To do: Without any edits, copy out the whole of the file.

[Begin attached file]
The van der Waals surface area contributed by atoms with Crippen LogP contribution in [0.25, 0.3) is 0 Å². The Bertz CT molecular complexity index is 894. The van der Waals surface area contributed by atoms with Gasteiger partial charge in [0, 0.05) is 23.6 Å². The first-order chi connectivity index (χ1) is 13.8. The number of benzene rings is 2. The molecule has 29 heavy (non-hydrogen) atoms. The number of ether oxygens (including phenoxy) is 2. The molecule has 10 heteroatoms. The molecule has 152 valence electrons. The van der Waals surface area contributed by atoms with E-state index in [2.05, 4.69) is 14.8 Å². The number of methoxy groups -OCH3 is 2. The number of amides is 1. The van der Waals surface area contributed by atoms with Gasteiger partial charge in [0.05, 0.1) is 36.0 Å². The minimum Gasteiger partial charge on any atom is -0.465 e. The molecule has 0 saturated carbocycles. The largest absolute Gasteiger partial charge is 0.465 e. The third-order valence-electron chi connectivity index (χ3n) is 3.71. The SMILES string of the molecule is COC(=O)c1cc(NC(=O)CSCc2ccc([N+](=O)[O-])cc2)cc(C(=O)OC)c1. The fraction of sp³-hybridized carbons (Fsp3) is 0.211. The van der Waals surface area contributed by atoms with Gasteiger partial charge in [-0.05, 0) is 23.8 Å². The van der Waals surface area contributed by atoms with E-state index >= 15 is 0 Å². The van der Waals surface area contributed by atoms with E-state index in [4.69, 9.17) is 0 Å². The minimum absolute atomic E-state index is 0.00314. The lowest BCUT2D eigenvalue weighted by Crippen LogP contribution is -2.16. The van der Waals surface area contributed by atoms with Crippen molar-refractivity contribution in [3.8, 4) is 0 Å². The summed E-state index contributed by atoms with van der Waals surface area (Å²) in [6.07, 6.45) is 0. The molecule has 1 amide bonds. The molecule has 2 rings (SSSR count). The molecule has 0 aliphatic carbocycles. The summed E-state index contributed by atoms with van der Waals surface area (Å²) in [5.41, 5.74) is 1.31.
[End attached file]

The van der Waals surface area contributed by atoms with Crippen LogP contribution in [0.25, 0.3) is 0 Å². The Bertz CT molecular complexity index is 894. The van der Waals surface area contributed by atoms with Gasteiger partial charge in [0, 0.05) is 23.6 Å². The first-order chi connectivity index (χ1) is 13.8. The number of benzene rings is 2. The molecule has 29 heavy (non-hydrogen) atoms. The number of ether oxygens (including phenoxy) is 2. The molecule has 10 heteroatoms. The molecule has 152 valence electrons. The van der Waals surface area contributed by atoms with E-state index in [2.05, 4.69) is 14.8 Å². The number of methoxy groups -OCH3 is 2. The number of amides is 1. The van der Waals surface area contributed by atoms with Gasteiger partial charge in [0.05, 0.1) is 36.0 Å². The minimum Gasteiger partial charge on any atom is -0.465 e. The molecule has 0 saturated carbocycles. The largest absolute Gasteiger partial charge is 0.465 e. The third-order valence-electron chi connectivity index (χ3n) is 3.71. The SMILES string of the molecule is COC(=O)c1cc(NC(=O)CSCc2ccc([N+](=O)[O-])cc2)cc(C(=O)OC)c1. The fraction of sp³-hybridized carbons (Fsp3) is 0.211. The van der Waals surface area contributed by atoms with Gasteiger partial charge in [-0.05, 0) is 23.8 Å². The van der Waals surface area contributed by atoms with E-state index >= 15 is 0 Å². The van der Waals surface area contributed by atoms with E-state index in [4.69, 9.17) is 0 Å². The minimum absolute atomic E-state index is 0.00314. The lowest BCUT2D eigenvalue weighted by Crippen LogP contribution is -2.16. The van der Waals surface area contributed by atoms with Crippen molar-refractivity contribution in [3.8, 4) is 0 Å². The summed E-state index contributed by atoms with van der Waals surface area (Å²) in [6.07, 6.45) is 0. The molecule has 1 amide bonds. The molecule has 2 rings (SSSR count). The molecule has 0 aliphatic carbocycles. The summed E-state index contributed by atoms with van der Waals surface area (Å²) in [5.41, 5.74) is 1.31.